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What We Read Today 30 December 2015

Econintersect: Every day our editors collect the most interesting things they find from around the internet and present a summary "reading list" which will include very brief summaries (and sometimes longer ones) of why each item has gotten our attention. Suggestions from readers for "reading list" items are gratefully reviewed, although sometimes space limits the number included.

This feature is published every day late afternoon New York time. For early morning review of headlines see "The Early Bird" published every day in the early am at GEI News (membership not required for access to "The Early Bird".).

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Articles about events, conflicts and disease around the world

Global

  • ISIL has launched a world war (Al Jazeera)  It’s starting to feel a little bit like World War III. But the current hostilities with the Islamic State in Iraq and the Levant (ISIL) and other Islamic extremist groups don’t conform to any familiar patterns. This is a very 21st century war, with weapons, tactics and battlefields shifting with dizzying speed.  Consider the Chechen rebels, who first fought for independence from Russia, then switched their goal to establishing an emirate covering the Caucasus before finally swearing allegiance to ISIL, which is a part of the viral mutation of Islamic extremism — to the point that Al-Qaeda now seems like the sort of terrorist group that Western countries can do business with, like the Irish Republican Army or the Palestine Liberation Organization before it.  Targets are no longer just iconic places such as the World Trade Center and Tiananmen Square in Beijing, the site of a car bomb attack in October 2013 for which the East Turkestan Islamic Movement took responsibility. ISIL and those it inspires prefer soft targets, like a bar in Paris’ 11th Arrondissement and a community center in San Bernardino, California. The message is clear: No one is safe anywhere.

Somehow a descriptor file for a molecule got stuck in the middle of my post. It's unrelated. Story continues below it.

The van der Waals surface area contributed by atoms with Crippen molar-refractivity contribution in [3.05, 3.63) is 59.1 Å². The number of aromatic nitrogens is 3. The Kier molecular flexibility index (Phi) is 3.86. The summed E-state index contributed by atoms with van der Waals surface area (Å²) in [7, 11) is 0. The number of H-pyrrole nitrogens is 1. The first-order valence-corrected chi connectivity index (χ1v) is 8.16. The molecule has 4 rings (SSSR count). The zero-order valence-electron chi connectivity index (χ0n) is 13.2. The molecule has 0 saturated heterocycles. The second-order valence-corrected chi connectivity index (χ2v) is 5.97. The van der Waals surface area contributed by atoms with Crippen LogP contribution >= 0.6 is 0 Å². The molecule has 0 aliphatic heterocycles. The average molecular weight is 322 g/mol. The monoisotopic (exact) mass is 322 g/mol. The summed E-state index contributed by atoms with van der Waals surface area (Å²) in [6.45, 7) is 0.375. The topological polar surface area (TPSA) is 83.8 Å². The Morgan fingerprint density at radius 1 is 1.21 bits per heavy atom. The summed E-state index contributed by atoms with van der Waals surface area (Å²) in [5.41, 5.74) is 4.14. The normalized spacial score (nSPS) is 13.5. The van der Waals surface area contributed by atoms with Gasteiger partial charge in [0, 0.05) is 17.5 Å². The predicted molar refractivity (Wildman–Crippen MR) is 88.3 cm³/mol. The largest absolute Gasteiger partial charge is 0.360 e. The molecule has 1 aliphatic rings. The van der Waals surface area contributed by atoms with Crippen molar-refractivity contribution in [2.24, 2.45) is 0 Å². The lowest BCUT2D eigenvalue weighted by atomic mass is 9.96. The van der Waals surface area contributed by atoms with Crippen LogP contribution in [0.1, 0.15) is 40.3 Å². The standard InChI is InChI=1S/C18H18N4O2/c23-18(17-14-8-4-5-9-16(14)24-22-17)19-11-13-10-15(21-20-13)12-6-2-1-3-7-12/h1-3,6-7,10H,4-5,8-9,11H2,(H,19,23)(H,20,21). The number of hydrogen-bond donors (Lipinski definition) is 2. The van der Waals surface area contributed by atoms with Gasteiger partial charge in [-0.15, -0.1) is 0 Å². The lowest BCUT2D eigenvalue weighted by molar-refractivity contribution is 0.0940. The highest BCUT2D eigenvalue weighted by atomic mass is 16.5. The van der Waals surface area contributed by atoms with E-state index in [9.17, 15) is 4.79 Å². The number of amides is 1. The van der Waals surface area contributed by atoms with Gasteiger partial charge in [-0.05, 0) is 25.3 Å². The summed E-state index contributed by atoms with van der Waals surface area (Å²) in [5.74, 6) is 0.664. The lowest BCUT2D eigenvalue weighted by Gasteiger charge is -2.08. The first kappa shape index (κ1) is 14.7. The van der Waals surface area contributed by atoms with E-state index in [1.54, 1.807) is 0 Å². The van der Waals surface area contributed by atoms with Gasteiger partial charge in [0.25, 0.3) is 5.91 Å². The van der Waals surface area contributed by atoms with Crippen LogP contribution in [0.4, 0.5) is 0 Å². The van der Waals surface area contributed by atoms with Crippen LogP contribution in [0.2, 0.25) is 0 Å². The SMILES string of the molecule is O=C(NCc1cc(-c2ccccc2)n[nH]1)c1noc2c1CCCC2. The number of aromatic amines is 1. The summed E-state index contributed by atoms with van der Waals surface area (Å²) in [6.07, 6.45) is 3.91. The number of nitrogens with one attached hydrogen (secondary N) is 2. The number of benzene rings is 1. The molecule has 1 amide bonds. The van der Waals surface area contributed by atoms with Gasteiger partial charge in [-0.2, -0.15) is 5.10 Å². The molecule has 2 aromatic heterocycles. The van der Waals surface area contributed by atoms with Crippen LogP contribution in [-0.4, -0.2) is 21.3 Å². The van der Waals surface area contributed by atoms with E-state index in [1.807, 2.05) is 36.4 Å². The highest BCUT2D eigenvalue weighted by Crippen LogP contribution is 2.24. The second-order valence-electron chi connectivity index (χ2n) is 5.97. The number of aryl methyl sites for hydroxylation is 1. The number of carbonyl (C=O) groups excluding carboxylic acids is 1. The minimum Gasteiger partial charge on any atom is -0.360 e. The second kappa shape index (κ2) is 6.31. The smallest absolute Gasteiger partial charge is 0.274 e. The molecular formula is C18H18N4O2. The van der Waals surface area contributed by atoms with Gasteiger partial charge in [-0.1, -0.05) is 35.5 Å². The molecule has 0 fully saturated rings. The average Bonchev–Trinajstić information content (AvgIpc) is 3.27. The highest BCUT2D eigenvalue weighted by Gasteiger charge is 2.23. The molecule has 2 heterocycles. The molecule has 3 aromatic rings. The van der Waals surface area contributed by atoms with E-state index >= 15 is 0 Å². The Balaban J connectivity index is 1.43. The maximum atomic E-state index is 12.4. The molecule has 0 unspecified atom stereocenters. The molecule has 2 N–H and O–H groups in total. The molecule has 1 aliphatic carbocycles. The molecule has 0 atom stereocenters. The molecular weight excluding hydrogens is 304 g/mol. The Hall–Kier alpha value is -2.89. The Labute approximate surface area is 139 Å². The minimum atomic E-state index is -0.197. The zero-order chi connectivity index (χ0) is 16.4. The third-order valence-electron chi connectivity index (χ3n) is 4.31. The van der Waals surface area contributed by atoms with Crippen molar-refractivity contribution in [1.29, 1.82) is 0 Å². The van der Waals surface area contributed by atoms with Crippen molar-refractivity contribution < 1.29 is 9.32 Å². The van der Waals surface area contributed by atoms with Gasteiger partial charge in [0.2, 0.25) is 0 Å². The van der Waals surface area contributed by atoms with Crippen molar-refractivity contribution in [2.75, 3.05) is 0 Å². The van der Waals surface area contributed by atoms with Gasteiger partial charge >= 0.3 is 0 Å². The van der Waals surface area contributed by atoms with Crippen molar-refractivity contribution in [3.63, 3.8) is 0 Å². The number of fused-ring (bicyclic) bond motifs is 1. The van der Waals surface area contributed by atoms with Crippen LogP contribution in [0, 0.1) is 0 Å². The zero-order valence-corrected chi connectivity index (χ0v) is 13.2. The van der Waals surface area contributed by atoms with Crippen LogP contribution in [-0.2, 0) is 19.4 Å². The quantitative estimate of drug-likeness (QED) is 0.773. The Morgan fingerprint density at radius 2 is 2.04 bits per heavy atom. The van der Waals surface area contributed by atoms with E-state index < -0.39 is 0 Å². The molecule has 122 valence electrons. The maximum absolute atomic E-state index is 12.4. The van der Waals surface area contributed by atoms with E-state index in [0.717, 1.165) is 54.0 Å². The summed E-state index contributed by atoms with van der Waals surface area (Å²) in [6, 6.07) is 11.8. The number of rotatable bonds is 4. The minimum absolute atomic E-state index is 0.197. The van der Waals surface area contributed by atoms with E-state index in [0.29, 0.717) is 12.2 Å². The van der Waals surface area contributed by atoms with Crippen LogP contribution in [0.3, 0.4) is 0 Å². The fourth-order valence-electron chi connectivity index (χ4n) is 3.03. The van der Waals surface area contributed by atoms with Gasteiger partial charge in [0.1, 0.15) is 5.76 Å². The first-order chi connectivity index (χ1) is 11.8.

• Oil market to ring in more gloom with 2016 (CNBC)   In an ominous sign for first-quarter oil prices, U.S. government data showed a surprise stockpiling of crude and no slowing in production as the year comes to a close.  The weekly Energy Information Administration data showed a jump of 2.6 million barrels of inventory, when many analysts expected a decline. Inventories dropped sharply — by 6 million barrels the previous week.

  • The Final Days of the Bitcoin Foundation? (Bloomberg)  With support dwindling, funds almost depleted, and ex-board members under criminal investigation, bitcoin’s pioneering advocacy group is a symbol for the digital currency’s growing pains.

U.S.

EU

  • Belgium terror alert halts New Year fireworks in Brussels (BBC News)   New Year fireworks and festivities have been cancelled in the Belgian capital, Brussels, because of a terror alert.  Belgian Prime Minister Charles Michel said the decision had been taken "given information we have received".  Earlier in the week, police arrested two people suspected of planning attacks during the festive season.

Syria

  • Syrian army kills 17 Islamic militants in country's south (Associated Press)  Syrian government forces booby trapped a cluster of farm buildings in the southern Daraa province and detonated the explosives as several Islamic rebel factions gathered at the venue, killing 17 militants, opposition activists said Sunday.  The explosion, which took place late Saturday, was the latest blow to the rebels shortly after the assassination the previous day of a powerful rebel leader on the outskirts of Damascus. The developments could boost the position of the Damascus government ahead of Syria peace talks in Geneva next month.